Tag Archives | Animal Rights

Does Socialist Critique of Terrorism Apply to Animal Activists?

Pic: Daniel Schwin (CC)

Pic: Daniel Schwin (CC)

Jon Hochschartner writes at CounterPunch:

The animal rights movement has long been divided between militants and pacifists, between those who support violence against property or institutional exploiters and those who do not. In one camp, we find activists like Steven Best, who argue the scope of animal exploitation is so great that preventative violence is a moral necessity. In the other, we find activists like Gary Francione, who argue all forms of violence are wrong, including those directed at institutional exploiters or their property.

I’d argue that by focusing so intently on the morality of violence, the animal rights movement often ignores whether the debated tactics are effective. Additionally, I’d like to investigate what, if anything, we can learn from other movements that have grappled with the question of terrorism. In this essay, I will be examining the revolutionary workers’ struggle specifically.

Most socialists don’t have a moral opposition to violence, but recognize it’s generally incapable of creating large-scale, permanent change when carried out by individuals or small groups.

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Lawsuit Seeks “Legal Personhood” Rights For Captive Chimps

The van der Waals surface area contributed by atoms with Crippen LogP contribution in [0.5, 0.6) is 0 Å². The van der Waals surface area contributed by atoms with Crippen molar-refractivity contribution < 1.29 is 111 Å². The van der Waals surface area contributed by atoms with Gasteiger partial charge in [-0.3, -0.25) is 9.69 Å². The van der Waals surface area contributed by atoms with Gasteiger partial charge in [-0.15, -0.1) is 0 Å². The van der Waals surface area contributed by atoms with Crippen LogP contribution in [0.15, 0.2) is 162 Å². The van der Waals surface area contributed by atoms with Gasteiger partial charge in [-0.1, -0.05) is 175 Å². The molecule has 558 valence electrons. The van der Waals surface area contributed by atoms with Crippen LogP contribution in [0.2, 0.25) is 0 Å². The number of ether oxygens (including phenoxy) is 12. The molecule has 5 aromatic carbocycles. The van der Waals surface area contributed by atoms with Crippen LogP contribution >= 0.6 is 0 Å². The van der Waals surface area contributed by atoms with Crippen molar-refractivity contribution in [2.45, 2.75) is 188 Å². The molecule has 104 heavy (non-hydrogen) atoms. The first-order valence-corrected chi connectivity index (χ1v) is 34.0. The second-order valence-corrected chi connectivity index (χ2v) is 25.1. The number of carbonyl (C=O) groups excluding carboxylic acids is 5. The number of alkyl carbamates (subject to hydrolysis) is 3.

chimpsDo basic human rights extend to other animals with human-like cognitive abilities?The New York Times reports:

Should a captive chimpanzee have the same rights as a “legal person”? That’s the debate set to unfold after an activist group filed lawsuits on behalf of four chimpanzees, asking the New York Supreme Court to grant them the “right to bodily liberty.”

“We’ll be asking judges to recognize, for the first time, that these cognitively complex, autonomous beings have the basic legal right to not be imprisoned,” said Steven M. Wise, founder and president of the Nonhuman Rights Project.

The four chimpanzees are all held in New York state. Tommy, 26, is living in a cage on a trailer lot in Gloversville. Kiko, 26, formerly worked in the entertainment industry and is now living in Niagara Falls on private property, where he is caged. Hercules and Leo, two young males, are used in research in the Anatomy Department at Stony Brook University in Stony Brook.

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Elephants That Witness Culling Remain Psychologically Scarred for Decades